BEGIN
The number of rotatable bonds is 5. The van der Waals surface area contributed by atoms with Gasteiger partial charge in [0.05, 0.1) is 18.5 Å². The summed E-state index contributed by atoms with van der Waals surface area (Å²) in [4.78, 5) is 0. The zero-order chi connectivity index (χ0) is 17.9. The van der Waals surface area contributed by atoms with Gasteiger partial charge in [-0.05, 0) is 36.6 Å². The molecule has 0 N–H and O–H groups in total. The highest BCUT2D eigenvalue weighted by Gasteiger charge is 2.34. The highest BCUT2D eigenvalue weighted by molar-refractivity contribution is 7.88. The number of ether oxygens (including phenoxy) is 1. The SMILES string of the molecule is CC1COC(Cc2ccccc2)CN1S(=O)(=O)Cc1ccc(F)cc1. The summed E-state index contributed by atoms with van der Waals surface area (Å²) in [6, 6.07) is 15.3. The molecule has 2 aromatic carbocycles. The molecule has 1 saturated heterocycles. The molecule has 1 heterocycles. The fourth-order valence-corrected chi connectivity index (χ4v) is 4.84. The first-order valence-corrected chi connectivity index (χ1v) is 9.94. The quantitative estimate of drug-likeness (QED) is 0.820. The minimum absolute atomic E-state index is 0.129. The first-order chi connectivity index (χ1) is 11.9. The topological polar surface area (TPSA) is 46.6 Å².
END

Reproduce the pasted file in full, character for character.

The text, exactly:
The number of rotatable bonds is 5. The van der Waals surface area contributed by atoms with Gasteiger partial charge in [0.05, 0.1) is 18.5 Å². The summed E-state index contributed by atoms with van der Waals surface area (Å²) in [4.78, 5) is 0. The zero-order chi connectivity index (χ0) is 17.9. The van der Waals surface area contributed by atoms with Gasteiger partial charge in [-0.05, 0) is 36.6 Å². The molecule has 0 N–H and O–H groups in total. The highest BCUT2D eigenvalue weighted by Gasteiger charge is 2.34. The highest BCUT2D eigenvalue weighted by molar-refractivity contribution is 7.88. The number of ether oxygens (including phenoxy) is 1. The SMILES string of the molecule is CC1COC(Cc2ccccc2)CN1S(=O)(=O)Cc1ccc(F)cc1. The summed E-state index contributed by atoms with van der Waals surface area (Å²) in [6, 6.07) is 15.3. The molecule has 2 aromatic carbocycles. The molecule has 1 saturated heterocycles. The molecule has 1 heterocycles. The fourth-order valence-corrected chi connectivity index (χ4v) is 4.84. The first-order valence-corrected chi connectivity index (χ1v) is 9.94. The quantitative estimate of drug-likeness (QED) is 0.820. The minimum absolute atomic E-state index is 0.129. The first-order chi connectivity index (χ1) is 11.9. The topological polar surface area (TPSA) is 46.6 Å².